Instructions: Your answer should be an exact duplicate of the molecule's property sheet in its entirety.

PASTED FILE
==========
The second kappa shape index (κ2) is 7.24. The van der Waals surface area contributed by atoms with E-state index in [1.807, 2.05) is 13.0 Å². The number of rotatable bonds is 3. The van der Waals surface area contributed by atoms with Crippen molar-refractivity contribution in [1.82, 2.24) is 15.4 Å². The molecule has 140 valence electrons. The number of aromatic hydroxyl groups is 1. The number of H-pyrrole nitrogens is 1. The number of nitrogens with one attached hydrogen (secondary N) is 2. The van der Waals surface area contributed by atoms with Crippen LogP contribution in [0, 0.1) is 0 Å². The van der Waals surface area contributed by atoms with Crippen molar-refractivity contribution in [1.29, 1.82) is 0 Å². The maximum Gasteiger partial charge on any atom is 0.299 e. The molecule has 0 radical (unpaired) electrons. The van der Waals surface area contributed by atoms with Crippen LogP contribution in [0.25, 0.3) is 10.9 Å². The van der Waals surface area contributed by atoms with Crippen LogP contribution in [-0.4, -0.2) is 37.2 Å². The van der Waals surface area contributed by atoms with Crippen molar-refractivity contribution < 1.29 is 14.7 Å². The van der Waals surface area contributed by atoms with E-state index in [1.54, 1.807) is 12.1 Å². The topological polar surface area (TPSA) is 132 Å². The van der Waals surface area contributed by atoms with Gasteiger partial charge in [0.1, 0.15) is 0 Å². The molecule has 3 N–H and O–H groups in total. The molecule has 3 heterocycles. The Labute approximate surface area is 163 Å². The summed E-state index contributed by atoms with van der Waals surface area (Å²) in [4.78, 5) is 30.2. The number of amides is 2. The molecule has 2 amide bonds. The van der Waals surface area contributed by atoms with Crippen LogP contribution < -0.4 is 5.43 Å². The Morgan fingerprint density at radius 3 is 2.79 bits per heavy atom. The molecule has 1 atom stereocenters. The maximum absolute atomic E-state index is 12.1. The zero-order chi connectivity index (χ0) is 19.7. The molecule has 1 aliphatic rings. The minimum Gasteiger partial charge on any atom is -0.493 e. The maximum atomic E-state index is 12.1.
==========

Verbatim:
The second kappa shape index (κ2) is 7.24. The van der Waals surface area contributed by atoms with E-state index in [1.807, 2.05) is 13.0 Å². The number of rotatable bonds is 3. The van der Waals surface area contributed by atoms with Crippen molar-refractivity contribution in [1.82, 2.24) is 15.4 Å². The molecule has 140 valence electrons. The number of aromatic hydroxyl groups is 1. The number of H-pyrrole nitrogens is 1. The number of nitrogens with one attached hydrogen (secondary N) is 2. The van der Waals surface area contributed by atoms with Crippen LogP contribution in [0, 0.1) is 0 Å². The van der Waals surface area contributed by atoms with Crippen molar-refractivity contribution in [1.29, 1.82) is 0 Å². The maximum Gasteiger partial charge on any atom is 0.299 e. The molecule has 0 radical (unpaired) electrons. The van der Waals surface area contributed by atoms with Crippen LogP contribution in [0.25, 0.3) is 10.9 Å². The van der Waals surface area contributed by atoms with Crippen LogP contribution in [-0.4, -0.2) is 37.2 Å². The van der Waals surface area contributed by atoms with Crippen molar-refractivity contribution < 1.29 is 14.7 Å². The van der Waals surface area contributed by atoms with E-state index in [1.54, 1.807) is 12.1 Å². The topological polar surface area (TPSA) is 132 Å². The van der Waals surface area contributed by atoms with Gasteiger partial charge in [0.1, 0.15) is 0 Å². The molecule has 3 N–H and O–H groups in total. The molecule has 3 heterocycles. The Labute approximate surface area is 163 Å². The summed E-state index contributed by atoms with van der Waals surface area (Å²) in [4.78, 5) is 30.2. The number of amides is 2. The molecule has 2 amide bonds. The van der Waals surface area contributed by atoms with Crippen LogP contribution < -0.4 is 5.43 Å². The Morgan fingerprint density at radius 3 is 2.79 bits per heavy atom. The molecule has 1 atom stereocenters. The maximum absolute atomic E-state index is 12.1. The zero-order chi connectivity index (χ0) is 19.7. The molecule has 1 aliphatic rings. The minimum Gasteiger partial charge on any atom is -0.493 e. The maximum atomic E-state index is 12.1.